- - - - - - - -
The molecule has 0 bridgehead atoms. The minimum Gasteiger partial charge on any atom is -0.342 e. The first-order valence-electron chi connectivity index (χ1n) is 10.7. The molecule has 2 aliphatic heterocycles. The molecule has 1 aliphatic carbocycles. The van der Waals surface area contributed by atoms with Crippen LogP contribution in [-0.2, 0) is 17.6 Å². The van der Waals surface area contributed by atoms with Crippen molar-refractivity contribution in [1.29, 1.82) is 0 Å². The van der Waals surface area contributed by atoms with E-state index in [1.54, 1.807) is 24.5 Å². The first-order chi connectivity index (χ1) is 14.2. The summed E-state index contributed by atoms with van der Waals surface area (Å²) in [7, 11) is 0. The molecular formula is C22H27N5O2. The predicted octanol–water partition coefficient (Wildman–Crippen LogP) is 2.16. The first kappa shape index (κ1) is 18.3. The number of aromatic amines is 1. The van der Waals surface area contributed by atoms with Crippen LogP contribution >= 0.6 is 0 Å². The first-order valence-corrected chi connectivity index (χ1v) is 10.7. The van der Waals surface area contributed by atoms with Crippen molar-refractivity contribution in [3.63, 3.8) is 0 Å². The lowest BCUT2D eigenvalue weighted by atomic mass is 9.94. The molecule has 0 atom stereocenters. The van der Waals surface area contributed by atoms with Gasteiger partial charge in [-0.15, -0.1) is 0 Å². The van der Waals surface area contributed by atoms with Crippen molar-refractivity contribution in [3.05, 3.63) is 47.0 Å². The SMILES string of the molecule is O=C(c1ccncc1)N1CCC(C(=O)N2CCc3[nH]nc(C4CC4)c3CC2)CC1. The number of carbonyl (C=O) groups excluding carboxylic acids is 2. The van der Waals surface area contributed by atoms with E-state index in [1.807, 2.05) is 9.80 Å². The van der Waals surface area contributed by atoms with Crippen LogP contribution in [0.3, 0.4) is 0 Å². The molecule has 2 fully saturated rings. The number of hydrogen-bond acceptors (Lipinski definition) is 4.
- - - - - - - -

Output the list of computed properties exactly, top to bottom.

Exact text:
The molecule has 0 bridgehead atoms. The minimum Gasteiger partial charge on any atom is -0.342 e. The first-order valence-electron chi connectivity index (χ1n) is 10.7. The molecule has 2 aliphatic heterocycles. The molecule has 1 aliphatic carbocycles. The van der Waals surface area contributed by atoms with Crippen LogP contribution in [-0.2, 0) is 17.6 Å². The van der Waals surface area contributed by atoms with Crippen molar-refractivity contribution in [1.29, 1.82) is 0 Å². The van der Waals surface area contributed by atoms with E-state index in [1.54, 1.807) is 24.5 Å². The first-order chi connectivity index (χ1) is 14.2. The summed E-state index contributed by atoms with van der Waals surface area (Å²) in [7, 11) is 0. The molecular formula is C22H27N5O2. The predicted octanol–water partition coefficient (Wildman–Crippen LogP) is 2.16. The first kappa shape index (κ1) is 18.3. The number of aromatic amines is 1. The van der Waals surface area contributed by atoms with Crippen LogP contribution >= 0.6 is 0 Å². The first-order valence-corrected chi connectivity index (χ1v) is 10.7. The van der Waals surface area contributed by atoms with Crippen molar-refractivity contribution in [3.63, 3.8) is 0 Å². The lowest BCUT2D eigenvalue weighted by atomic mass is 9.94. The molecule has 0 atom stereocenters. The van der Waals surface area contributed by atoms with Gasteiger partial charge in [-0.15, -0.1) is 0 Å². The van der Waals surface area contributed by atoms with Crippen molar-refractivity contribution in [3.05, 3.63) is 47.0 Å². The SMILES string of the molecule is O=C(c1ccncc1)N1CCC(C(=O)N2CCc3[nH]nc(C4CC4)c3CC2)CC1. The number of carbonyl (C=O) groups excluding carboxylic acids is 2. The van der Waals surface area contributed by atoms with E-state index in [1.807, 2.05) is 9.80 Å². The van der Waals surface area contributed by atoms with Crippen LogP contribution in [0.3, 0.4) is 0 Å². The molecule has 2 fully saturated rings. The number of hydrogen-bond acceptors (Lipinski definition) is 4.